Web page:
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living/minimum wage



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Over a year ago this forum debated the question
of a minimum wage in India. The two opposing views
were [briefly]:
1. it is a bad idea since it imposes a control on the market vs.
2. it is a good idea because no human should be forced to
work for less than what it costs pay for basic living needs.

[I was a minority voice making the latter argument].

The attached article [from imo an unlikely source!] bolsters
my argument with hard data that a living wage does not
result in job losses as alleged by the opposing view.

-charu

http://www.businessweek.com/@@UnfoUmcQrNXoeQQA/premium/00_36/b3697086.htm



>From Businessweek Magazine [sept 4, 2000; US Edition]

What's So Bad about a Living Wage?
Paying above the minimum seems to do more good than harm

 Juana Zatarin lives in a one-bedroom
apartment that rumbles whenever a jumbo jet lands at Los Angeles
International Airport. But life is looking up for the 44-year-old
mother of three, who works as a baggage screener at the
airport. Thanks to Los Angeles' so-called living-wage law, which
requires city contractors to pay employees a minimum of $8.97 an
hour, Zatarin's salary has jumped nearly 50% in the past year. She
will earn some $18,000 this year, putting her above the $17,028-a-year
federal poverty line for a family of four for the first time in
years. This summer, Zatarin took her family on vacation for the first
time since 1994. ''I'm more relaxed now that I can make our
payments,'' she says.

 While most mainstream economists would laud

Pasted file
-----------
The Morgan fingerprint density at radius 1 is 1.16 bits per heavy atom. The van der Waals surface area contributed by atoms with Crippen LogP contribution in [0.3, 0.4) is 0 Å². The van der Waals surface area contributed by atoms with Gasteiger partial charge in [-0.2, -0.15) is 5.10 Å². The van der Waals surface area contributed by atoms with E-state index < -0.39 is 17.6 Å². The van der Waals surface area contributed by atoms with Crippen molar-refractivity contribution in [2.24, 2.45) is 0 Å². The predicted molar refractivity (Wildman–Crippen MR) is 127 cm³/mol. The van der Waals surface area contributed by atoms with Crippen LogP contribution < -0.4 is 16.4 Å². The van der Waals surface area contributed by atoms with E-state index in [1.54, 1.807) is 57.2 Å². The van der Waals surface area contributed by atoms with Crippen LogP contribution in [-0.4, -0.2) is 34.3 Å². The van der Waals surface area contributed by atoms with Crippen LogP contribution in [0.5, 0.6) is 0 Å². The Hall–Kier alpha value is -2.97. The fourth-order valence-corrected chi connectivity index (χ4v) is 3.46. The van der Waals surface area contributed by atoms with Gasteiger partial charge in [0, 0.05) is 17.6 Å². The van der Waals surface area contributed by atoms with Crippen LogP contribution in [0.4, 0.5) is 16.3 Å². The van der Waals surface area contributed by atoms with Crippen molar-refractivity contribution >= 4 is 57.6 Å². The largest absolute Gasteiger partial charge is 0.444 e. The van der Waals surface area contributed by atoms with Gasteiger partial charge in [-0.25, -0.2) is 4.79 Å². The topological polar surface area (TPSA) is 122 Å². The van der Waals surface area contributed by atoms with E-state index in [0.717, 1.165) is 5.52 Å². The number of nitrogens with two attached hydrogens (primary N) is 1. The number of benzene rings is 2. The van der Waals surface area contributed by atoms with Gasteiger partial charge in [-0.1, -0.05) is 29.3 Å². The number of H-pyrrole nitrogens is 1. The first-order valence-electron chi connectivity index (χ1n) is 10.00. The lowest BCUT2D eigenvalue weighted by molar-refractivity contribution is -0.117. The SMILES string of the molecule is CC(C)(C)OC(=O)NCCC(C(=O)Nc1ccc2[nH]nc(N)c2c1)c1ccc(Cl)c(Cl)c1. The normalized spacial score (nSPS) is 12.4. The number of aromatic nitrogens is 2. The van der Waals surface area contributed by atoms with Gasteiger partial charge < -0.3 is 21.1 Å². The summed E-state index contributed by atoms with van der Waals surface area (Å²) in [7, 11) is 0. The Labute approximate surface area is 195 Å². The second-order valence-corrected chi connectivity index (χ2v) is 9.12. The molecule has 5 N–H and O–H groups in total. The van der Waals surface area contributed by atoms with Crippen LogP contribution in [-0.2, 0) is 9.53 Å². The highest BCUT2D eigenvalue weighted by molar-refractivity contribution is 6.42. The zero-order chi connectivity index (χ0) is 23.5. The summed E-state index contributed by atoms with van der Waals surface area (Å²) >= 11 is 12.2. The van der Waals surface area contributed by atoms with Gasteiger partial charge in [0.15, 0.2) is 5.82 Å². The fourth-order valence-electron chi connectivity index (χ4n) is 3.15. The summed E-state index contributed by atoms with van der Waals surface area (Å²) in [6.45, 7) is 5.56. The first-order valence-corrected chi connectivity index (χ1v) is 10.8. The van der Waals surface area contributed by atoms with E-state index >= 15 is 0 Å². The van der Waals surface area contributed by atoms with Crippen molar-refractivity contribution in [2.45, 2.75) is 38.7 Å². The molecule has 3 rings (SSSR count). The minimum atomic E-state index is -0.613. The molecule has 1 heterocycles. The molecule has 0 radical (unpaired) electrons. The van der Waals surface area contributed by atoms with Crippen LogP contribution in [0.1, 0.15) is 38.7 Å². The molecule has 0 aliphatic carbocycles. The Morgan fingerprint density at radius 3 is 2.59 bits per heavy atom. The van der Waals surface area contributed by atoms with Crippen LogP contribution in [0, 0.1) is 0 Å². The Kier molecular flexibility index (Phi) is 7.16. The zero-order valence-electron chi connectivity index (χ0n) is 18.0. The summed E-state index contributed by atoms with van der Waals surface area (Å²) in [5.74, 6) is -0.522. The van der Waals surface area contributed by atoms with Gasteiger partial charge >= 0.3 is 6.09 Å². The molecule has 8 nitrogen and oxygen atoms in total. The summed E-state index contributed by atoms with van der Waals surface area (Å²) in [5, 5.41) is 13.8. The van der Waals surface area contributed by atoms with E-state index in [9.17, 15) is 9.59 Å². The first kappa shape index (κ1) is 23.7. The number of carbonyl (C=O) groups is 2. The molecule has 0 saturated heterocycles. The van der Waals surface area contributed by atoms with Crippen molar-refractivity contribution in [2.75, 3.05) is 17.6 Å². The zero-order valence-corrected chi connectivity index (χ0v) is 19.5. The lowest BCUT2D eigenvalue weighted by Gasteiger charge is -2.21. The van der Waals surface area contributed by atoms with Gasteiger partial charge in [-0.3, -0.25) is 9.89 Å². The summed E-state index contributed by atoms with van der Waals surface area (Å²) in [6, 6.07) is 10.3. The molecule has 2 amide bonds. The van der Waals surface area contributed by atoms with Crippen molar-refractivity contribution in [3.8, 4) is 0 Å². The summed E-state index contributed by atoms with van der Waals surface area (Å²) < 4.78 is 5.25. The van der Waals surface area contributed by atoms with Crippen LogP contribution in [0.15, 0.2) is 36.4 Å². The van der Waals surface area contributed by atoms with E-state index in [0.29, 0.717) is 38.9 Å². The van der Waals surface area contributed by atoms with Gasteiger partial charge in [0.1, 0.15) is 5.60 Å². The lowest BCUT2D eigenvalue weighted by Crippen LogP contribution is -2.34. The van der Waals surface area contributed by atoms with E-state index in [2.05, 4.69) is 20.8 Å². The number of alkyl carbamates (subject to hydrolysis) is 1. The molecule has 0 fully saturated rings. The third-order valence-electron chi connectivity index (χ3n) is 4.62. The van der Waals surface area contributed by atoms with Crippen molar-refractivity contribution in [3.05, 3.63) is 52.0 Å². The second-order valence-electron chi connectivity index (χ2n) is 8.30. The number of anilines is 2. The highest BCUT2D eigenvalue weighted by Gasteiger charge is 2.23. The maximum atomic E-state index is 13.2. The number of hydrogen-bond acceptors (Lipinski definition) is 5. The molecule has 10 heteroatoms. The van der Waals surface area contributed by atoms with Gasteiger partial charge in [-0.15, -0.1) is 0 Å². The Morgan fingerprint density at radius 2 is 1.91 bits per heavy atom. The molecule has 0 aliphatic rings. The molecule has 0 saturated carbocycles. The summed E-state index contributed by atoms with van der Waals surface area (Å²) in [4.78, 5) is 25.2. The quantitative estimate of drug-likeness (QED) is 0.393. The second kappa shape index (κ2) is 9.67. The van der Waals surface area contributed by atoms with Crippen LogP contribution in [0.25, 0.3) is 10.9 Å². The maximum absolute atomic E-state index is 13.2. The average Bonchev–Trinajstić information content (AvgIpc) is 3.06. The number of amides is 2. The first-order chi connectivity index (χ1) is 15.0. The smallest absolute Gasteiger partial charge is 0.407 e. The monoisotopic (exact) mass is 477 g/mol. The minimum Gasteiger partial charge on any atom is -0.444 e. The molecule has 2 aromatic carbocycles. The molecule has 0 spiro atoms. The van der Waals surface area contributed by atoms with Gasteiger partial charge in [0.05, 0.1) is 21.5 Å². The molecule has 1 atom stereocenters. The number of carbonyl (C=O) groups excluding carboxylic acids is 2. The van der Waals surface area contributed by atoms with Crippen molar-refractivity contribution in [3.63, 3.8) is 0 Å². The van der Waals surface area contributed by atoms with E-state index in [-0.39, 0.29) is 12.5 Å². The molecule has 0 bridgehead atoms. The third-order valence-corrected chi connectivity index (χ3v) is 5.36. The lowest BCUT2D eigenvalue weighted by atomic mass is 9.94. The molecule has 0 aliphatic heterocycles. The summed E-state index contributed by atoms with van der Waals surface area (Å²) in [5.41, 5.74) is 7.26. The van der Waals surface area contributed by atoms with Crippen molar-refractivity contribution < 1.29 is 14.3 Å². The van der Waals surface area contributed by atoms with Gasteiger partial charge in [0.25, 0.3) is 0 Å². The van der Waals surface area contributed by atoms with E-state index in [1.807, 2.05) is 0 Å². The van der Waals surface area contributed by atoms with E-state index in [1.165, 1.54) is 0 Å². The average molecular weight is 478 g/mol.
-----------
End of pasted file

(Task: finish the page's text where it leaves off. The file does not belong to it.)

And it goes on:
Zatarin's good fortune, they typically disapprove of laws that
require firms with municipal contracts to pay their workers enough to
stay out of poverty. Ever since Baltimore passed the first such
ordinance in 1994, economists have derided them as little better than
the federal minimum-wage law, which many believe forces employers to
ax jobs.

 Now that view is changing. A small but growing body of
academic research suggests that living-wage laws do more good than
harm. So far, they have imposed little, if any, cost to the 50 cities
that have passed them, the studies find. And they have led to few job
losses and have lifted many families out of poverty. ''I'm no longer
ready to dismiss these policies out of hand,'' says David Neumark, a
Michigan State University economics professor--and prominent
minimum-wage opponent--who recently published empirical research
showing a positive overall impact of living-wage laws.

 The fresh
thinking is giving new ammunition to the living-wage movement, which
has steadily gained momentum since its initial Baltimore success
(table). Advocates, mostly grassroots religious and labor groups, are
pushing for new laws in more than 70 cities and a dozen states. The
success of living-wage ordinances also may spur efforts to lift the
federal minimum wage, since the laws show little adverse job impact
even from pay levels of up to $10.75 an hour in San Jose, vs. the
federal minimum of $5.15.

 NO LOSS. The new research shows that
living-wage laws don't cause many job losses because employers learn
to live with them by trimming profit margins and finding efficiency
gains from improved morale and lower turnover. Unlike the federal